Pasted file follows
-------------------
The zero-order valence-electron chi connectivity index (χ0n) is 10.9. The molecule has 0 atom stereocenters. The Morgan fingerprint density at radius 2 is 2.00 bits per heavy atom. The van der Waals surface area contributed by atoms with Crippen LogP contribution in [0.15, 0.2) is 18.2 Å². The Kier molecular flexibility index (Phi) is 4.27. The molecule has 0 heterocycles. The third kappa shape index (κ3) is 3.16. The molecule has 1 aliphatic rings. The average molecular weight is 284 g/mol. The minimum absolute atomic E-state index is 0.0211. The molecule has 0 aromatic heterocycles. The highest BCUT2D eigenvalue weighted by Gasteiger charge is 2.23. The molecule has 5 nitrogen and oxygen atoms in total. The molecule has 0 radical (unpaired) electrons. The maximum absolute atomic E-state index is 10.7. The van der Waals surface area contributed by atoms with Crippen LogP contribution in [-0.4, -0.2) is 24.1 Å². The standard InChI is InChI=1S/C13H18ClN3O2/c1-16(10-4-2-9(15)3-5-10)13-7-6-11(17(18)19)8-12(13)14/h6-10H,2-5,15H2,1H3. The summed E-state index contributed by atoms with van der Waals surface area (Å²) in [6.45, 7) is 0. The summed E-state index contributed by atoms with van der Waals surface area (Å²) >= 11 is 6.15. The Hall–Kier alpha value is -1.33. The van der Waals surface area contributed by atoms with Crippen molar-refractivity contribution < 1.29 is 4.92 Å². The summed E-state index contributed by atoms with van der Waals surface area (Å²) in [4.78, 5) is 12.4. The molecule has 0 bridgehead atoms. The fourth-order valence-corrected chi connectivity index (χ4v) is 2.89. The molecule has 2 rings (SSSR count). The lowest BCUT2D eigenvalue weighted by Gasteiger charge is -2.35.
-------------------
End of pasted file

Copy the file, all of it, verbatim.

The zero-order valence-electron chi connectivity index (χ0n) is 10.9. The molecule has 0 atom stereocenters. The Morgan fingerprint density at radius 2 is 2.00 bits per heavy atom. The van der Waals surface area contributed by atoms with Crippen LogP contribution in [0.15, 0.2) is 18.2 Å². The Kier molecular flexibility index (Phi) is 4.27. The molecule has 0 heterocycles. The third kappa shape index (κ3) is 3.16. The molecule has 1 aliphatic rings. The average molecular weight is 284 g/mol. The minimum absolute atomic E-state index is 0.0211. The molecule has 0 aromatic heterocycles. The highest BCUT2D eigenvalue weighted by Gasteiger charge is 2.23. The molecule has 5 nitrogen and oxygen atoms in total. The molecule has 0 radical (unpaired) electrons. The maximum absolute atomic E-state index is 10.7. The van der Waals surface area contributed by atoms with Crippen LogP contribution in [-0.4, -0.2) is 24.1 Å². The standard InChI is InChI=1S/C13H18ClN3O2/c1-16(10-4-2-9(15)3-5-10)13-7-6-11(17(18)19)8-12(13)14/h6-10H,2-5,15H2,1H3. The summed E-state index contributed by atoms with van der Waals surface area (Å²) in [6.45, 7) is 0. The summed E-state index contributed by atoms with van der Waals surface area (Å²) >= 11 is 6.15. The Hall–Kier alpha value is -1.33. The van der Waals surface area contributed by atoms with Crippen molar-refractivity contribution < 1.29 is 4.92 Å². The summed E-state index contributed by atoms with van der Waals surface area (Å²) in [4.78, 5) is 12.4. The molecule has 0 bridgehead atoms. The fourth-order valence-corrected chi connectivity index (χ4v) is 2.89. The molecule has 2 rings (SSSR count). The lowest BCUT2D eigenvalue weighted by Gasteiger charge is -2.35.